If you are still feeling quakes, I would like to know. As you know, I used to live in Memphis, and we had occasional tremors. I am sure the folks in Arkansas could feel them, too, because they were sitting right on top of the New Madrid fault.

  3. You have done a nice job, Bob, of explaining the real risks. Suface spills are generally not very threatening and generally speaking can be easily cleaned-up. Subsurface systemic leaks that go undetected are much more serious. Tanks and buried pipelines are where these kinds of leaks can occur. There are sensors, which if in place, can detect these leaks early before ground water contamination can occur.

  4. Thanks, Jim. I was concerned with Leticia’s reply because I know Arkansas, and had read about their earthquake problems while researching fracing. So far the authorities think they have an explanation for the Arkansas quakes, but only time will tell. I am trying to be open minded, but it seems that the greenie-environmental side goes, well, mental. I can’t help but think that the coal companies are a bit miffed at the natural gas boys, too. Thanks for coming by.

  5. Bob, my boss and I spent hours researching fracking how it was effecting the environment, we found a lot of footage on youtube proving that it is a cause to be concerned about.

    And I have not, personally, felt any tremors, but a few times my friends here will say on FB, “Did you all feel that tremor a few minutes ago?” I used to think it was the trains that were passing by, but yeah, I think I have actually felt them. My bed will shake just a tiny bit back and forth for a few short seconds and then stop.

    Thanks for the link.

  6. Yeah. I started out on YouTube and was frustrated pretty quickly. I got two types of information, gas company stuff that was all positive, and “concerned citizen” stuff that was all negative. Neither of these satisfied my inner nerd. Yes, I am an engineer, and I wanted to see some actual scientific data. What I found was that the Society of Petroleum Engineers had written some pretty technical papers, and if someone doesn’t agree, then they can refute a given paper. I did find a couple papers from University professors that were garbage, not even analyzing their own data properly. Most are pretty technical, but you can piece together the details without too much effort.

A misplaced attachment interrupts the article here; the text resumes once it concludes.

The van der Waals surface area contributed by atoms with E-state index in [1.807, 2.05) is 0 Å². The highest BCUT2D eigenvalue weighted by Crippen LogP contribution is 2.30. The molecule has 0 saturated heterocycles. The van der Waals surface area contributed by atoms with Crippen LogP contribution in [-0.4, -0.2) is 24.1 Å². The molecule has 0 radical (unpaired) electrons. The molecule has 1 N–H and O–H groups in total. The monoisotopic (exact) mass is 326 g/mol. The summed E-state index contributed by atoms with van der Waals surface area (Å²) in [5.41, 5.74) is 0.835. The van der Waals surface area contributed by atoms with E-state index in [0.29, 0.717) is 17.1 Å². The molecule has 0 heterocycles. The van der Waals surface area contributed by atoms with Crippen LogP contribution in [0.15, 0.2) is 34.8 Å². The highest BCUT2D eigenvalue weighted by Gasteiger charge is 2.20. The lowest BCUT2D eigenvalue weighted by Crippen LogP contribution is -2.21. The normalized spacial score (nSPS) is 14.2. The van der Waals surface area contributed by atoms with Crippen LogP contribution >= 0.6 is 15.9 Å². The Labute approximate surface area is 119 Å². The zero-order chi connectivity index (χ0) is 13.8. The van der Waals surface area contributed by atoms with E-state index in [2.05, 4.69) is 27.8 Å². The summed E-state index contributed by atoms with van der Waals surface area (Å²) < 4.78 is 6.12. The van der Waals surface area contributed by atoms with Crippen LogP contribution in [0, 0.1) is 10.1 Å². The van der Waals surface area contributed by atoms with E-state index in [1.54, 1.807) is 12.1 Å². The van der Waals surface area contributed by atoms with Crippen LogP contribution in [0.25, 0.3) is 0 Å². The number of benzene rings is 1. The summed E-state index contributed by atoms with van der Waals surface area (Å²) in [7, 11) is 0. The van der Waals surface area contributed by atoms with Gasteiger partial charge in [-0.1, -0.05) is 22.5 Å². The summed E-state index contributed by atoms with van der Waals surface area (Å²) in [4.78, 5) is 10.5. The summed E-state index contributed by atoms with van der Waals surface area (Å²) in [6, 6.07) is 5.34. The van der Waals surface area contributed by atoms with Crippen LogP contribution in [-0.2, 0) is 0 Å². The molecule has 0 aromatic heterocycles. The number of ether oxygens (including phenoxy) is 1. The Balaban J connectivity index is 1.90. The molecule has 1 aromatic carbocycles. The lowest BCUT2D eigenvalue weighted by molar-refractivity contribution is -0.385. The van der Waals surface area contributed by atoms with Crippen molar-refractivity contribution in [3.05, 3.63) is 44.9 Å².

The conclusion I have reached, so far, is that fracing in and of itself is rarely a problem. That’s why I was interested in the Arkansas earthquakes. People naturally blame the quakes on fracing,, and the Fox News story was pretty fair. If you read the reports they THINK it was the deep injection wells, not the natural gas fracing that was/is to blame. Nobody seems to have good data. That’s frustrating to me.

    Thanks for you reply. Hang in there. You know the BIG QUAKE will hit the New Madrid Fault in your region any year, now. Good luck.

  7. I heard a very comprehensive study was done recently which showed that the problems some say fracing has are not true………..that it’s been going on for a very long time and not the threat people think it is. Oh, well! I think the benefits outweigh the negatives.
    You want to talk shaking beds, come live HERE IN LA!! ! (whoa, nellie! 🙂 (God forbid!) xxxz

  8. Whoa, nellie, indeed! Watch out for those shaky beds. I like California, but lived in LA for about four months, once. That was enough.

  9. I absolutely love my city…am 3 miles from the ocean and can see it every day driving up Wilshire! LA’s gorgeous and the weather’s been fabulous…but if I wasn’t born and raised here, I could imagine it’s a little frenetic depending on where you live. Of course, I’d move to Munich tomorrow again if I could 🙂